Differences Between Pilates vs Clinical Pilates
Pilates involves strength, core stability and endurance exercises. It can be practiced by the general public and doesn’t focus on a particular physical need or injury. The focus of Pilates is to boost overall physical health, rather than improve a particular muscle group or address an injury or longer-term muscle or joint conditions. Classes can be reformer-based, studio equipment or use mat work, and can involve props such as exercise balls, hand weights and resistance bands.
Clinical Pilates, on the other hand, is patent-specific. It’s personalised to individuals according to their injury or requirements. It considers the person’s physical needs and condition, instead of having many different people complete the same program. Benefits of Clinical Pilates includes improvements in flexibility, posture, control, muscle strength, balance and pelvic floor strengthening.
Clinical Pilates is involves a clinical assessment practiced by a qualified physiotherapist. Your Clinical Pilates instructor will have extensive training and knowledge in exercise physiology and is a qualified Physiotherapist. This enables them to tailor a program for you that has targeted exercises that which aim to address and improve your concerns, as well as reduce the risk of re-injury and aggravation. This level of personalisation is not available in non-clinical Pilates.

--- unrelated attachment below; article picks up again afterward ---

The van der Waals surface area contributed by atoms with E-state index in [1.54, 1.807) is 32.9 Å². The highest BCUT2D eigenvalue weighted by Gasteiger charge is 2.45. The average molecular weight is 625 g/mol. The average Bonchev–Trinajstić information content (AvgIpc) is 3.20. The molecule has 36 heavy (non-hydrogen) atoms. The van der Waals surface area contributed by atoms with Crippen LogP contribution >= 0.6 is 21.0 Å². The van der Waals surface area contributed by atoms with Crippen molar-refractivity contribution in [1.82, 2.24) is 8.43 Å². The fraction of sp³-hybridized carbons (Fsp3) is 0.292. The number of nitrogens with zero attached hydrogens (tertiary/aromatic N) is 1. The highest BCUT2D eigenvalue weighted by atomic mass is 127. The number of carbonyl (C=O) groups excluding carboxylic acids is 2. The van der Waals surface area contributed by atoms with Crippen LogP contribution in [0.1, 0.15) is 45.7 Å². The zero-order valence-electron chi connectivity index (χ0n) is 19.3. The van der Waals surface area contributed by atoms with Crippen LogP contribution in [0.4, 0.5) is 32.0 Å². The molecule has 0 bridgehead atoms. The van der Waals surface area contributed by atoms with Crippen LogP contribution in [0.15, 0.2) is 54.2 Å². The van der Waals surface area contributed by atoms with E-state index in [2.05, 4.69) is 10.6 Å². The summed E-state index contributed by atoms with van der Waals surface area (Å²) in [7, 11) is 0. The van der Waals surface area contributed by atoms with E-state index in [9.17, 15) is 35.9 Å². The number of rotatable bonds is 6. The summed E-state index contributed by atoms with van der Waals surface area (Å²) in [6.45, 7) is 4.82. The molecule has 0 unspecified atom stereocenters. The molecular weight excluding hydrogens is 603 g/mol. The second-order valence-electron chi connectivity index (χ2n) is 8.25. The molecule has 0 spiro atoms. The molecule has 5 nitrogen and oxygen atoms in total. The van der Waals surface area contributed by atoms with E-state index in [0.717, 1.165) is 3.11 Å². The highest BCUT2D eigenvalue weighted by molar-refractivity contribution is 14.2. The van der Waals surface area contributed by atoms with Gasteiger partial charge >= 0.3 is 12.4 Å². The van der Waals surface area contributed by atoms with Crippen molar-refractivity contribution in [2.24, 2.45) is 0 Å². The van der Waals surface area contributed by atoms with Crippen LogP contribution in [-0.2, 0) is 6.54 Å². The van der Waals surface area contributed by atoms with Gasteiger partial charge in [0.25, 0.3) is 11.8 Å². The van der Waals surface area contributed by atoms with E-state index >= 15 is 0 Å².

Which is best for me?
There is no right or wrong answer when deciding between Pilates and Clinical Pilates. Both can be very beneficial to your health. The type that is best for you depends on your focus and goals. If you want to improve your overall health and wellbeing, then Pilates is the best choice for you. However, if you want to address a niggling injury, maximize your long term health and well being by having regular reviews of your program then Clinical Pilates is the best option.
If you have any questions about Pilates or Clinical Pilates and which one is right for you, get in touch today. Follow the link to book online now.